Diane Bartz

WASHINGTON (Reuters) – Senate Republican Chuck Grassley has called on Elon Musk, who recently acquired Twitter, to conduct a threat assessment of the social media company to better protect the data of U.S. users, following concerns raised by a whistleblower.

Hacker Peter “Madge” Zatko, a whistleblower who served as Twitter’s head of security until he was fired in January, said in September that some Twitter employees were concerned that the Chinese government would be able to collect data on the company’s users.

In a letter to Musk dated Tuesday and released Wednesday, Grassley, the top Republican on the US Judiciary Committee, asked Twitter to conduct a threat assessment of Twitter’s “current state of security and systems to better protect user data and privacy.” He also asked to inform the commission staff about the results.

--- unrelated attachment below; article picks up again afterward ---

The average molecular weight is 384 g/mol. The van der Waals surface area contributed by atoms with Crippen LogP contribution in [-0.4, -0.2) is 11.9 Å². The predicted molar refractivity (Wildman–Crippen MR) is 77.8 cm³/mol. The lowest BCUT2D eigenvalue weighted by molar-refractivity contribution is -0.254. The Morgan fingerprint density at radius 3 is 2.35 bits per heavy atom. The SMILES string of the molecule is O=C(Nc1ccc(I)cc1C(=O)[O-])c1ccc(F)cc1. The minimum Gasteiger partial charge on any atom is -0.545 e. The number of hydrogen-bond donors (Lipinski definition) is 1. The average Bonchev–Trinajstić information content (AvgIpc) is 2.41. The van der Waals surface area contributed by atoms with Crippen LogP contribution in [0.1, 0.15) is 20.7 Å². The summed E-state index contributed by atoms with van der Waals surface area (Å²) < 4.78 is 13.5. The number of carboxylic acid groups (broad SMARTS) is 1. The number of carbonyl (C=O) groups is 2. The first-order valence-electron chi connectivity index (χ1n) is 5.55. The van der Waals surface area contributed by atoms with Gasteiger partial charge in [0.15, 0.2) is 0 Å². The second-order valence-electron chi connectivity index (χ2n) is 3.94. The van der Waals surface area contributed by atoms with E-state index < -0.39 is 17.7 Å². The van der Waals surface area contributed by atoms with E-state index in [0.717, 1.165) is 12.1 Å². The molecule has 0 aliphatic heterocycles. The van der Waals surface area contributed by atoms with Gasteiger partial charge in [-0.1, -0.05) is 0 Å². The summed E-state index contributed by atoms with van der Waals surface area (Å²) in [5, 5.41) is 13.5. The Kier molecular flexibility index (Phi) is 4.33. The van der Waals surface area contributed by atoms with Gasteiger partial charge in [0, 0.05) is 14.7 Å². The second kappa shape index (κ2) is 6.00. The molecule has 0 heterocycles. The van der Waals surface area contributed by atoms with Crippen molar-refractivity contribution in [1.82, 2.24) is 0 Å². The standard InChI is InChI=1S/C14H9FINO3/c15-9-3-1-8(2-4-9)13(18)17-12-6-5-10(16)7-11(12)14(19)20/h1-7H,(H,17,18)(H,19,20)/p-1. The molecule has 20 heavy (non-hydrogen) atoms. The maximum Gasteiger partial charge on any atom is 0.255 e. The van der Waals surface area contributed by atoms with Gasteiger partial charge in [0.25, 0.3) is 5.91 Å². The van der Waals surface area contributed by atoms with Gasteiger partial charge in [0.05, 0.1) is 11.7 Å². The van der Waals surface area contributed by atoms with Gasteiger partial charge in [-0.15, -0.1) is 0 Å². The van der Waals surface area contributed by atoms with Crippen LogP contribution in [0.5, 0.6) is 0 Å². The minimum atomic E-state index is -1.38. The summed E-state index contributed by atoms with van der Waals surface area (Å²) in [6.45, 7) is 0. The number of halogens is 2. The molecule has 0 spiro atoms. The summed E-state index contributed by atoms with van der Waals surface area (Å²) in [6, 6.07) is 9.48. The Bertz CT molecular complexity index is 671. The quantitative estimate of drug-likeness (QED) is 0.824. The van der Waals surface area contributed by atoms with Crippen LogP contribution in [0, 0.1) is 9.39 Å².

“Twitter collects a huge amount of data about American citizens. Americans have a vested interest in keeping their private data and the companies they own secure

Their trusted private data was not compromised by foreign agents,” Grassley wrote.

Twitter did not immediately respond to a request for comment.

Zatko testified that a foreign agent could use malware to steal Twitter users’ personal information and access sensitive data on a person’s phone, among other dangers.

The correspondence echoed some of the concerns raised in an earlier letter sent by Grassley and Democrat Dick Durbin in September to former CEO Parag Agrawal, who ran the company until October, when Musk took it over in a $44 billion deal.

According to Grassley, Agrawal did not respond to the letter, citing the lawsuit with Musk.

(Reporting by Diane Bartz; Editing by Alexandra Hudson)

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